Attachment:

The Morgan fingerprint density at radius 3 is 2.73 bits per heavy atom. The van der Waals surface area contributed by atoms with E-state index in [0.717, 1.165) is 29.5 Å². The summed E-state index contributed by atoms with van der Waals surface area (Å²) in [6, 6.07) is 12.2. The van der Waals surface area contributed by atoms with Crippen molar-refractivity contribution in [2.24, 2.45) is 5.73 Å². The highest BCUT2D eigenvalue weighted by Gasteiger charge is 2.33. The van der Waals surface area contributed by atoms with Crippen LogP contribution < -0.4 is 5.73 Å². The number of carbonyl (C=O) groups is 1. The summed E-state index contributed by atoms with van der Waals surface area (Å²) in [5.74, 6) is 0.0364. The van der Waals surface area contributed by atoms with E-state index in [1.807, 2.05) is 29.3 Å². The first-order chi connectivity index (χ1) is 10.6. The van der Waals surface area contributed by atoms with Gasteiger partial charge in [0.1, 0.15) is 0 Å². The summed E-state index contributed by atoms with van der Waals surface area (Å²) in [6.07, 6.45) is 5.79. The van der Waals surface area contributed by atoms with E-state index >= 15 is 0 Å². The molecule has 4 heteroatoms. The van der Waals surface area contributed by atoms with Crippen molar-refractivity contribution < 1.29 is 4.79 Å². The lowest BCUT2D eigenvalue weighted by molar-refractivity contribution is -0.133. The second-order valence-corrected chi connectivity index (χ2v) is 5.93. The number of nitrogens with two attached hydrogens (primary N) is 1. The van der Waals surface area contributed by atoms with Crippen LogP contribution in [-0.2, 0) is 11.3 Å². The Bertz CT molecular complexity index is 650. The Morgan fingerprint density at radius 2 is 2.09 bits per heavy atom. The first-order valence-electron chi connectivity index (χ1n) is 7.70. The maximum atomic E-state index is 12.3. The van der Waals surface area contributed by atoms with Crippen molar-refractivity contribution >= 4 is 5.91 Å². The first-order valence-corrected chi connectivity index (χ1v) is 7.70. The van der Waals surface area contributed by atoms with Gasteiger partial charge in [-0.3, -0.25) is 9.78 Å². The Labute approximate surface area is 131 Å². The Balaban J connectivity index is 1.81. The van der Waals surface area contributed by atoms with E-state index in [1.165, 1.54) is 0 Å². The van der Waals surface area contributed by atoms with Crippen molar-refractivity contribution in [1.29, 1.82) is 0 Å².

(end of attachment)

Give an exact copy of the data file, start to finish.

The Morgan fingerprint density at radius 3 is 2.73 bits per heavy atom. The van der Waals surface area contributed by atoms with E-state index in [0.717, 1.165) is 29.5 Å². The summed E-state index contributed by atoms with van der Waals surface area (Å²) in [6, 6.07) is 12.2. The van der Waals surface area contributed by atoms with Crippen molar-refractivity contribution in [2.24, 2.45) is 5.73 Å². The highest BCUT2D eigenvalue weighted by Gasteiger charge is 2.33. The van der Waals surface area contributed by atoms with Crippen LogP contribution < -0.4 is 5.73 Å². The number of carbonyl (C=O) groups is 1. The summed E-state index contributed by atoms with van der Waals surface area (Å²) in [5.74, 6) is 0.0364. The van der Waals surface area contributed by atoms with E-state index in [1.807, 2.05) is 29.3 Å². The first-order chi connectivity index (χ1) is 10.6. The van der Waals surface area contributed by atoms with Gasteiger partial charge in [0.1, 0.15) is 0 Å². The summed E-state index contributed by atoms with van der Waals surface area (Å²) in [6.07, 6.45) is 5.79. The van der Waals surface area contributed by atoms with E-state index >= 15 is 0 Å². The molecule has 4 heteroatoms. The van der Waals surface area contributed by atoms with Crippen molar-refractivity contribution < 1.29 is 4.79 Å². The lowest BCUT2D eigenvalue weighted by molar-refractivity contribution is -0.133. The second-order valence-corrected chi connectivity index (χ2v) is 5.93. The number of nitrogens with two attached hydrogens (primary N) is 1. The van der Waals surface area contributed by atoms with Crippen LogP contribution in [-0.2, 0) is 11.3 Å². The Bertz CT molecular complexity index is 650. The Morgan fingerprint density at radius 2 is 2.09 bits per heavy atom. The first-order valence-electron chi connectivity index (χ1n) is 7.70. The maximum atomic E-state index is 12.3. The van der Waals surface area contributed by atoms with Crippen molar-refractivity contribution >= 4 is 5.91 Å². The first-order valence-corrected chi connectivity index (χ1v) is 7.70. The van der Waals surface area contributed by atoms with Gasteiger partial charge in [-0.3, -0.25) is 9.78 Å². The Labute approximate surface area is 131 Å². The Balaban J connectivity index is 1.81. The van der Waals surface area contributed by atoms with E-state index in [1.165, 1.54) is 0 Å². The van der Waals surface area contributed by atoms with Crippen molar-refractivity contribution in [1.29, 1.82) is 0 Å².